Why black children should learn how to swim


Need to understand the importance of teaching our children how to swim? Read the words of these anguished grandparents. “Matthew was roaming around an area unfamiliar to him. He wandered into deep water. He went down. We never heard a sound. He never came back up. Matthew was eight. He did not know how to swim. His death was unnecessary. We think of him every day. He was our only grandchild.”

Reading, writing and arithmetic are essential to a good education. But, learning how to swim gives kids an equally important skill, an ability that may one day save their life. “The Centers for Disease Control and Prevention (CDC) says 70 percent of black children and 60 percent of Latino children don’t know how to swim. This puts minority children at a significantly increased risk of drowning; black children drown nearly three times as often as white kids.

With the summer coming soon, Education Matters shifts its focus to outside the classroom learning. I hope this week’s column helps students return to school in the fall, safe and sound.

Children with limited or no exposure to swimming pools, beaches, rivers, and lakes, are unaware that shallow waters can quickly, without warning become deep enough to be fatal to non-swimmers. This is tragic, most drowning deaths are preventable.

Though seldom spoken of, the mechanics of drowning are ghastly. “The Journal of U. S. Coast Guard Search and Rescue” describes death by drowning as “quick and silent, although it may be preceded by distress, which is more visible. A person drowning is

unable to shout or call for help, or seek attention, as they cannot obtain enough air. The instinctive drowning response is the final set of autonomic reactions in the 20 – 60 seconds before sinking underwater and to the untrained eye can look similar to calm safe behavior.”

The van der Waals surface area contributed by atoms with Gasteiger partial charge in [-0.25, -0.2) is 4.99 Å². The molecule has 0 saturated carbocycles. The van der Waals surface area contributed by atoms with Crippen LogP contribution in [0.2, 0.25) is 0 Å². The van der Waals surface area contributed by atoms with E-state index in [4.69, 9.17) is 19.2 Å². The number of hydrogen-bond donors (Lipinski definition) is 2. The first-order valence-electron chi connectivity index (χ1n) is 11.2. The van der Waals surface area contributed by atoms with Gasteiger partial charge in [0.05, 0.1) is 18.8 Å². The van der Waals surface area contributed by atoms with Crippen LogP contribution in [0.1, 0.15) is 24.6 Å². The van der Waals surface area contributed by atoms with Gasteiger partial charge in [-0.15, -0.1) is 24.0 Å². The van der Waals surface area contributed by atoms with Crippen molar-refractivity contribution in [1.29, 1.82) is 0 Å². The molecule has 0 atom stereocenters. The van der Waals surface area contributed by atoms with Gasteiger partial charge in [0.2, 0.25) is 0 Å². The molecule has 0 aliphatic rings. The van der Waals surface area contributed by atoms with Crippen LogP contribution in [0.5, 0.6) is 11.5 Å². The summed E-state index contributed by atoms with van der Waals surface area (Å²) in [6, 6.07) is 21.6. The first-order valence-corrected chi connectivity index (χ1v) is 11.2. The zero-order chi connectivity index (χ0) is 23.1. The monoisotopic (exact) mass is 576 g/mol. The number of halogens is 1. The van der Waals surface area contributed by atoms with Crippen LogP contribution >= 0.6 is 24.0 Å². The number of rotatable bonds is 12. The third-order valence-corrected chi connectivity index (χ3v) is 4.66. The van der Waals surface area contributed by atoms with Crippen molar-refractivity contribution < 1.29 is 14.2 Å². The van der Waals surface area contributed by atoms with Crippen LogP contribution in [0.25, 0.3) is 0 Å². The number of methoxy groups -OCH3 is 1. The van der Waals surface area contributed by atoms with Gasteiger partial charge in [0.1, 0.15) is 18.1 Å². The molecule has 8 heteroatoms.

While personal safety is the most obvious reason kids should be taught how to swim, there are several other benefits to swimming. Not only can children who know how to swim better able to save themselves, their knowledge of basic water safety could help them know when another child is in distress. The CDC reports, drowning as the second biggest cause of death for children under the age of 14.

Swimming is considered a great way for children with disabilities and special needs to learn a survival skill while combining fun with therapy. According to the Kellogg Foundation swimming is the “favorite sport of many disabled children because in the water they can be equal.”

The online journal “Living Strong,” says, “Swimming is an excellent cardiovascular workout that promotes heart and lung health, improves strength and flexibility, increases stamina and even improves balance and posture. In addition, swimming is a way to prevent childhood obesity, which has been linked to juvenile diabetes,” as noted by the CDC.

Encouraging a child to swim can improve his mental and emotional health. The natural buoyancy of the water is more relaxing than other types of exercise. In addition, the CDC found that people tend to exercise for longer periods of time while swimming. Swimming can also improve overall mood, and help combat depression.

Each spring after I write about the importance of learning how to swim, readers will ask at what age lessons should begin. The medical reporter for the cable news network CNN posed that question to the American Academy of Pediatrics. In new guidelines on drowning prevention and water safety their doctors said “Parents should consider swimming lessons for most children between ages one and four.”

This guidance— ended a change from previous recommendations— is given “in light of new research that has revealed that swim instruction for children ages one to four may decrease drowning, it is reasonable for the AAP to relax its policy regarding the age at which children should start learning water-survival skills.

The new guidelines, however, do not extend to all children under four. The AAP still does not recommend swimming lessons before age one, and says children with motor or cognitive disabilities may not be ready for swimming lessons until a later age.”

“Children need to learn to swim,” say the authors of the Pediatrics report. “But also warn parents not to equate swimming lessons with ‘drown proofing.’ They recommend a multilayered safety approach because, as they note, even children with advanced swimming skills can still drown.”

I strongly encourage all parents to enroll their children in formal swimming lesson. It is a small price to pay for the peace of mind it gives. Knowing how to swim may one day save your child’s life.

Jayne Matthews Hopson writes about education matters because “only the educated are free.”